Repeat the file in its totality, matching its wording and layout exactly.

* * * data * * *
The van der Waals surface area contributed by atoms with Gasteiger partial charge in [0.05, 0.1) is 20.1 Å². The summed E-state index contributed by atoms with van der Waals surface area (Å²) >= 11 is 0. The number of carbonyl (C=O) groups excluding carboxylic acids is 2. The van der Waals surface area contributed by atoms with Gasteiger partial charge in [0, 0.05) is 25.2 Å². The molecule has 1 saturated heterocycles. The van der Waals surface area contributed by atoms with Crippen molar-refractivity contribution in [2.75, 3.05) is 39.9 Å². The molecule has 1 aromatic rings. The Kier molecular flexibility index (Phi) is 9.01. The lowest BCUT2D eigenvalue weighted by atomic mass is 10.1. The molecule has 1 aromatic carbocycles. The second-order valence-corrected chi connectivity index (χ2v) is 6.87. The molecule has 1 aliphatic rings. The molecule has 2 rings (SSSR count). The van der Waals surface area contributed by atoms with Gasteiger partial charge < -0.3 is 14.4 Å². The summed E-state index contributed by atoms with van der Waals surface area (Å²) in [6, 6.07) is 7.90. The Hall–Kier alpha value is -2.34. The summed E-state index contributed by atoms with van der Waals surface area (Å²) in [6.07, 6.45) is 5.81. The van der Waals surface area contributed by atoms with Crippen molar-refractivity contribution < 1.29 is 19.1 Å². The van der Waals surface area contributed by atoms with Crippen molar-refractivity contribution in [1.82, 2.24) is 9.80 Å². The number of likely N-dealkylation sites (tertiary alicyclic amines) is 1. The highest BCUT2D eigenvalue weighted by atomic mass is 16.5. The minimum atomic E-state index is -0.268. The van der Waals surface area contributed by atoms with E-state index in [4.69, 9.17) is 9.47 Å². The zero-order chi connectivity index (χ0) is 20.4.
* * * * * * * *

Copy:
The van der Waals surface area contributed by atoms with Gasteiger partial charge in [0.05, 0.1) is 20.1 Å². The summed E-state index contributed by atoms with van der Waals surface area (Å²) >= 11 is 0. The number of carbonyl (C=O) groups excluding carboxylic acids is 2. The van der Waals surface area contributed by atoms with Gasteiger partial charge in [0, 0.05) is 25.2 Å². The molecule has 1 saturated heterocycles. The van der Waals surface area contributed by atoms with Crippen molar-refractivity contribution in [2.75, 3.05) is 39.9 Å². The molecule has 1 aromatic rings. The Kier molecular flexibility index (Phi) is 9.01. The lowest BCUT2D eigenvalue weighted by atomic mass is 10.1. The molecule has 1 aromatic carbocycles. The second-order valence-corrected chi connectivity index (χ2v) is 6.87. The molecule has 1 aliphatic rings. The molecule has 2 rings (SSSR count). The van der Waals surface area contributed by atoms with Gasteiger partial charge < -0.3 is 14.4 Å². The summed E-state index contributed by atoms with van der Waals surface area (Å²) in [6, 6.07) is 7.90. The Hall–Kier alpha value is -2.34. The summed E-state index contributed by atoms with van der Waals surface area (Å²) in [6.07, 6.45) is 5.81. The van der Waals surface area contributed by atoms with Crippen molar-refractivity contribution < 1.29 is 19.1 Å². The van der Waals surface area contributed by atoms with Crippen molar-refractivity contribution in [1.82, 2.24) is 9.80 Å². The number of likely N-dealkylation sites (tertiary alicyclic amines) is 1. The highest BCUT2D eigenvalue weighted by atomic mass is 16.5. The minimum atomic E-state index is -0.268. The van der Waals surface area contributed by atoms with E-state index in [4.69, 9.17) is 9.47 Å². The zero-order chi connectivity index (χ0) is 20.4.